Sisters of the Sword, Volume 1

Front Cover
Harper Collins, 2008 - Juvenile Fiction - 275 pages

Kimi dreams of being a great samurai warrior, but she and her sister, Hana, are young ladies of feudal Japan, daughters of the Jito of the province. Her future seems clear: Girls do not become samurai.

Then, betrayal shatters the sisters' world. Their power-hungry uncle murders their father, and their mother and little brother mysteriously disappear. Determined to seek revenge and restore their honor, they disguise themselves as boys to train at a school for samurai. Kimi and Hana are thrown headlong into a life of warrior codes, sharp swords, and shadowy figures—as they work with fierce determination to avenge the brutal wrongs done to their family.

In a flash, life has swept them into a terrible adventure, more heart-pounding than Kimi and Hana ever could have imagined . . . and once it has been set in motion, nothing will ever be the same.

 

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LibraryThing Review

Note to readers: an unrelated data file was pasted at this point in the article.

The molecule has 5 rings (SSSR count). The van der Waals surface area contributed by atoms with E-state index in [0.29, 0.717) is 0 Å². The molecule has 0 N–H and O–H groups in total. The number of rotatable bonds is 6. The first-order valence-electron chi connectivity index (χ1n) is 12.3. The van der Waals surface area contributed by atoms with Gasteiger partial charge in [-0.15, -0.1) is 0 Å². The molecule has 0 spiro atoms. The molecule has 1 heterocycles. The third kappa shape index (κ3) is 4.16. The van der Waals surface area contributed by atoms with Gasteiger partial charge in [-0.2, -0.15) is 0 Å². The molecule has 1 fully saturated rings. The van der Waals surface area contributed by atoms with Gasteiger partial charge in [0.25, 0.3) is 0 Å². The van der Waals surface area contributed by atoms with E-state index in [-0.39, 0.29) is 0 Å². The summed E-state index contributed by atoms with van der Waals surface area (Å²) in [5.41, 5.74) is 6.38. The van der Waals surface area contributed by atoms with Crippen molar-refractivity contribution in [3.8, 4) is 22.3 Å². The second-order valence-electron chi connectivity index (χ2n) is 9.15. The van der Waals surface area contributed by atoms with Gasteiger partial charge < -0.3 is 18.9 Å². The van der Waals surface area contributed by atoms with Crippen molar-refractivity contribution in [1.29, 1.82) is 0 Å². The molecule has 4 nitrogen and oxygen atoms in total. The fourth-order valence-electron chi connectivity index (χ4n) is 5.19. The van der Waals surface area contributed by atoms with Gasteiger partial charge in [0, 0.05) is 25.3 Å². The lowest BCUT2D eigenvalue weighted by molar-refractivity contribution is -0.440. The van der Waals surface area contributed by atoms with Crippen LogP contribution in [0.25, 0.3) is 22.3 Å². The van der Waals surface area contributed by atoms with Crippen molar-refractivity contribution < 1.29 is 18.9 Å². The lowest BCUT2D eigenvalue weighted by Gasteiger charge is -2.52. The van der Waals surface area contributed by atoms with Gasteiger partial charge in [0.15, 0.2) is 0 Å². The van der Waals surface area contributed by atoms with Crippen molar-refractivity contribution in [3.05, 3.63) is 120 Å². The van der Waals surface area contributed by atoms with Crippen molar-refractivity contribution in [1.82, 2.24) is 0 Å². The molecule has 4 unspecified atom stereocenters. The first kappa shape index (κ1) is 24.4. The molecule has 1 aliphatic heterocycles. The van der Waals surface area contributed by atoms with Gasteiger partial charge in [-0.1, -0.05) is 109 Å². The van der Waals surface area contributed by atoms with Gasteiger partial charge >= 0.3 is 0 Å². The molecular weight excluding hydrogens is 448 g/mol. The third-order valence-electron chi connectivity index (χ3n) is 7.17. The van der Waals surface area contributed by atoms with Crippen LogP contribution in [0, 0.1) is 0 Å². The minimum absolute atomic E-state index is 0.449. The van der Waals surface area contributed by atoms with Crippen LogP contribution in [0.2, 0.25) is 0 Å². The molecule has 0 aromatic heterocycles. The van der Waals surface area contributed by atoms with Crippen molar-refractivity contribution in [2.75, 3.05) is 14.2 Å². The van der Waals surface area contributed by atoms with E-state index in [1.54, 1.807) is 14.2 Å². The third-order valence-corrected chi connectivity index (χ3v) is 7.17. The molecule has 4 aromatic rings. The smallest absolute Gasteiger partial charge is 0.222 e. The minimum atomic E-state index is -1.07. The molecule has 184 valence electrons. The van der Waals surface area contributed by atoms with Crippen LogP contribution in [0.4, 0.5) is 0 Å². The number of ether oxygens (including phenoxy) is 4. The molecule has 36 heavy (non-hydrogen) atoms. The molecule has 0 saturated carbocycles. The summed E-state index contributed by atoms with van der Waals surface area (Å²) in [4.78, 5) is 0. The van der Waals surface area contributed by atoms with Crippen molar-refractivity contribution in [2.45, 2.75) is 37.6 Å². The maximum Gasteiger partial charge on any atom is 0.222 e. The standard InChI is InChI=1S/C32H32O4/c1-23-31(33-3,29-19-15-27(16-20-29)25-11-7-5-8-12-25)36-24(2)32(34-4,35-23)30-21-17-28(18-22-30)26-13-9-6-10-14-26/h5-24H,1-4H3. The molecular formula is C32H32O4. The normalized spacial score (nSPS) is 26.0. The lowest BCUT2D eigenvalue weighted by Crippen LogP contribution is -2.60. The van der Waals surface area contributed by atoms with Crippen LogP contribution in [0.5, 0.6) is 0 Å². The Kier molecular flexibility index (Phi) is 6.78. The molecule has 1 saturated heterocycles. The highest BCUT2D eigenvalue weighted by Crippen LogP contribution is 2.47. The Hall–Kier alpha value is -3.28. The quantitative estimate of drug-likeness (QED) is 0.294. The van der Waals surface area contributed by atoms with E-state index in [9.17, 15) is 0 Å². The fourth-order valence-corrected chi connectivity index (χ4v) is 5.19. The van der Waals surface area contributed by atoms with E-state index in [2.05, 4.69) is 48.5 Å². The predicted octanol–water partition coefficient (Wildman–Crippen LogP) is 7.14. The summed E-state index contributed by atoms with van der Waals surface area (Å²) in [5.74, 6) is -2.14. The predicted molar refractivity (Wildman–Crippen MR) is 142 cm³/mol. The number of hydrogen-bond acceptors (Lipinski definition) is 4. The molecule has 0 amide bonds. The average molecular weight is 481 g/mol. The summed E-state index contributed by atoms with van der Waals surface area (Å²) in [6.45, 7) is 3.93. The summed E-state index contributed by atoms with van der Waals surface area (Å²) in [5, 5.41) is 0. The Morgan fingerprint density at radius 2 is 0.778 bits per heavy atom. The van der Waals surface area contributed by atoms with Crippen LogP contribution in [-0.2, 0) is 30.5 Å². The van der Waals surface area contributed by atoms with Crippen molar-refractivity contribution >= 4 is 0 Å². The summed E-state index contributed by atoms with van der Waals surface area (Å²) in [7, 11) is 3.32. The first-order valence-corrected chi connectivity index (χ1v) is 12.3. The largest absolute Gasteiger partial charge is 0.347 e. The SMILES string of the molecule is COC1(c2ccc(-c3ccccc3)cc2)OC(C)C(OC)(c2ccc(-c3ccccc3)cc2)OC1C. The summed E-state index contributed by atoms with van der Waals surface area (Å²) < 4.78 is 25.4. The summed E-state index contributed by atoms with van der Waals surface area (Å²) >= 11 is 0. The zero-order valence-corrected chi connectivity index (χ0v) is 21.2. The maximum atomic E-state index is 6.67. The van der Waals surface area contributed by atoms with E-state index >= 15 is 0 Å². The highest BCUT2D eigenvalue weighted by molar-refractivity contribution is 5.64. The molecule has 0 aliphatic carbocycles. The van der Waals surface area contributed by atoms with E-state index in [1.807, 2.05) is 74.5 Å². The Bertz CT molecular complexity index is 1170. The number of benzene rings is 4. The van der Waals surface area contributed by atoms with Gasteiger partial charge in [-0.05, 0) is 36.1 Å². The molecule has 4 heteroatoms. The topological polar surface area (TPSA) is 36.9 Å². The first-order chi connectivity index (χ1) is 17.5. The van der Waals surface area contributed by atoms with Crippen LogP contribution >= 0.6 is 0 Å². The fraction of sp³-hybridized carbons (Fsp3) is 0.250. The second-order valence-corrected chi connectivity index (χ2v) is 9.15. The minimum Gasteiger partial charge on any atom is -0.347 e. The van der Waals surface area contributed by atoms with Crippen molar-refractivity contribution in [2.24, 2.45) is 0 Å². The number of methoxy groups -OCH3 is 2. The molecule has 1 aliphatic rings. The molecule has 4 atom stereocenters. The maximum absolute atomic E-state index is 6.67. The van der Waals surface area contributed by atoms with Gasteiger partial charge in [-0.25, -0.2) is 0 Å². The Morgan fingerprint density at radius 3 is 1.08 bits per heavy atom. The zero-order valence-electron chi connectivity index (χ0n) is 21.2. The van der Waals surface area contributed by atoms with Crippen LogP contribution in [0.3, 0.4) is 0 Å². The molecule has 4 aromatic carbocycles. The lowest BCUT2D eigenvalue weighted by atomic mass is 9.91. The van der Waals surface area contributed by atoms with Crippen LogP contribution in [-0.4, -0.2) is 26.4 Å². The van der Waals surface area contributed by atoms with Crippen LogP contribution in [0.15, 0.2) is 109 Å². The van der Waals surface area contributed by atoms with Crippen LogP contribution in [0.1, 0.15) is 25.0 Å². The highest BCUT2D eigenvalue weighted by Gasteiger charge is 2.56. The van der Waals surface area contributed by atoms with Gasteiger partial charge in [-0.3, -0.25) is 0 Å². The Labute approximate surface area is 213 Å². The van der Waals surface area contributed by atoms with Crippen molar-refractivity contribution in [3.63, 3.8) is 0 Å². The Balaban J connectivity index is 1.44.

User Review  - chlokie - LibraryThing

I really loved this book. I loved that it was light and easy but still really informative and creative. The plot is very unique, and Kimi and Hana are love-able characters. Their friendship with ... Read full review

LibraryThing Review

User Review  - jfoster_sf - LibraryThing

This was a good book, I'll definitely be reading the next one. One thing that I wish the book had done better is to better develop the characters--the story was really interesting, but it didn't make ... Read full review

Contents

Section 1
1
Section 2
3
Section 3
21
Section 4
30
Section 5
43
Section 6
53
Section 7
63
Section 8
77
Section 14
164
Section 15
174
Section 16
185
Section 17
200
Section 18
208
Section 19
218
Section 20
230
Section 21
251

Section 9
90
Section 10
109
Section 11
123
Section 12
133
Section 13
149
Section 22
259
Section 23
267
Section 24
274
Section 25
279
Copyright

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About the author (2008)

Maya Snow once had an aikido teacher who told her that the best place for a tree to hide is in the forest. Maya decided that the best place for a writer to hide is among her own words.